Stitches after birth: 10 ways to ease the soreness, according to a midwife

We speak to the experts for fail-safe tips

Woman holding a young baby after having stitches after birth
(Image credit: Getty Images)

If you've had a vaginal birth, you'll know that the stitches you might need after birth can be uncomfortable and sometimes painful. 

Some women even say that the soreness from their stitches after birth - especially in the first 24 hours after birth - is on a par with the pain of labour.

Even if you've had a particularly tough delivery, fear not. There are several ways to soothe the soreness and help you manage the pain until your stitches heal.

There are also preparations you can make during your pregnancy that could help reduce the likelihood and severity of trauma from giving birth, such as practising perineal massage from 34 weeks in pregnancy or applying warm compresses for an easier labour.

However, if you do sustain a tear or an episiotomy and require stitches after childbirth, knowing how to look after your body will help you with the healing and recovery process. Whether you have experienced a tear or not, soreness around the perineal area after vaginal birth is extremely common and giving yourself time to recover properly is key to ensuring a smooth transition into motherhood.

Here, Lesley Gilchrist, registered midwife and co-founder of My Expert Midwife, shares her top tips on how to best to look after the perineum after the birth of your baby to ensure optimal recovery.

How to soothe stitches after birth

Keep the area clean

First and foremost, Lesley recommends keeping the area where you’ve had stitches very clean by bathing or showering at least twice a day, as this will minimise the risk of infection. It's best to use plain warm water or specialist Epsom Salts. My Expert Midwife bath Soak for Bits (opens in new tab) contains premium Epsom Salts as well as tee tree, bergamot and calendula essential oils to provide instant pain relief, and arnica to soothe muscle aches and reduce swelling or postnatal perineal discomfort. After your bath, carefully pat your stitches dry and avoid rubbing with a towel. Your midwife or GP will be able to advise further on this.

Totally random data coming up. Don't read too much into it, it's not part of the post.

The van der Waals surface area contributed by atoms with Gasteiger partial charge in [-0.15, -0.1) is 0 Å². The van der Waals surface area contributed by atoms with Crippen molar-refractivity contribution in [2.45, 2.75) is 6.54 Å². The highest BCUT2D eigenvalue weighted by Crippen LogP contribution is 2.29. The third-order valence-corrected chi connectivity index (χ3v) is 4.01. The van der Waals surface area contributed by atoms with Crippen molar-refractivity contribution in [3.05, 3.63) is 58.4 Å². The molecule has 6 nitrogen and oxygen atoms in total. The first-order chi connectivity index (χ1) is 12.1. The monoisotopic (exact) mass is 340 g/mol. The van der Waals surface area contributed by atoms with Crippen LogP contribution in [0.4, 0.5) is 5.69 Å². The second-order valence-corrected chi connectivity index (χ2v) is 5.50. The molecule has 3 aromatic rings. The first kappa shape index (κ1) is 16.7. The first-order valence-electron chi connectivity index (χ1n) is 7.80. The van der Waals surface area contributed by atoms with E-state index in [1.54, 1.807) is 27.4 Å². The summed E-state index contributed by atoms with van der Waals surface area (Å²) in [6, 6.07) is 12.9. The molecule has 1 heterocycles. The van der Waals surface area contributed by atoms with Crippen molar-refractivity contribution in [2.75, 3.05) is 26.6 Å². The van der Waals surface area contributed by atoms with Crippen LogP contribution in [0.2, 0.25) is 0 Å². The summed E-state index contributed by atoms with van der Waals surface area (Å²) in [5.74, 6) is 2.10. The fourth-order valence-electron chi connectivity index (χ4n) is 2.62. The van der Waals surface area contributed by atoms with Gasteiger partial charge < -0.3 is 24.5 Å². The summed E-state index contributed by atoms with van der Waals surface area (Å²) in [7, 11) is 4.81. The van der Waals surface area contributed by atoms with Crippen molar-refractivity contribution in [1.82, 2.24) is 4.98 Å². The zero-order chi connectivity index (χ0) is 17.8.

Woman having a bath after having stitches after birth

Credit: Getty

Use soothing products

An icepack wrapped in a cloth, or clean muslin can be used to tackle perineal discomfort by gently pressing it on the painful area. Be sure not to apply too much pressure though, and always be gentle with yourself.

Another option is to apply soothing (natural) products to the area. For instance, My Expert Midwife’s Spritz for Bits provides instant relief for perineal soreness, bruising and swelling after childbirth, and is safe to use immediately after birth.

Change sanitary pads regularly

Change your sanitary pads at least every four hours as this reduces the likelihood of getting an infection in the area. You can buy maternity pads which are softer, longer and more absorbent. The good thing about maternity pads as well is that they're a lot less likely to irritate stitches, as they don't have the same plastic coating that regular sanitary pads do.

sanitary pad

Credit: Getty

Start pelvic floor exercises as soon as you feel able

Pelvic floor exercises (opens in new tab) will strengthen your muscles and help you to feel in control of your bladder and bowel, both in the present and later in life. Start practicing your pelvic floor exercises as soon as you feel able - start gently and build up the intensity gradually.

women exercising

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Keep an eye out for abnormalities

If you feel as though the pain is worsening as the days go by, or if you notice an unusual smell, swelling or oozing from the area, make sure you contact your midwife or GP for advice. If it is becoming infected, you may require a course of some antibiotics.

Wash your hands

It seems obvious, but make sure to wash your hands before and after going to the toilet to limit the spread of bacteria. It's important to maintain a good level of hygiene when recovering, to prevent risk of infections or irritations. 

Take regular pain relief

Whether or not you have had stitches, childbirth is a demanding experience, and you will feel the effects of it in the following days. Remember to take regular pain relief that you’ve been prescribed or bought over the counter- this will help to relieve any soreness and keep you more comfortable.

Eat healthily and drink water

A diet high in soluble fibre and vitamins (with plenty of fresh fruit and vegetables) will help your body to heal from any wounds, such as an episiotomy or a tear. Fruit smoothies are a great option. Drinking plenty of water will also aid the healing process and help to make bowel movements easier to pass.

glass of water

Credit: Getty

Take time to rest

While not always easy, as a new mum, taking time out to rest and recover is vital for the healing process. Try to sit or lie in positions that feel most comfortable for you. You may need to change these regularly to ensure maximum comfort.

woman sleeping

Credit: Getty

If you have any concerns and stitches after birth contact your midwife or GP

Most importantly, if you have any concerns about the progress of your recovery, contact your midwife or GP for a check up and advice. They are always on hand to make your transition into motherhood as easy as possible.

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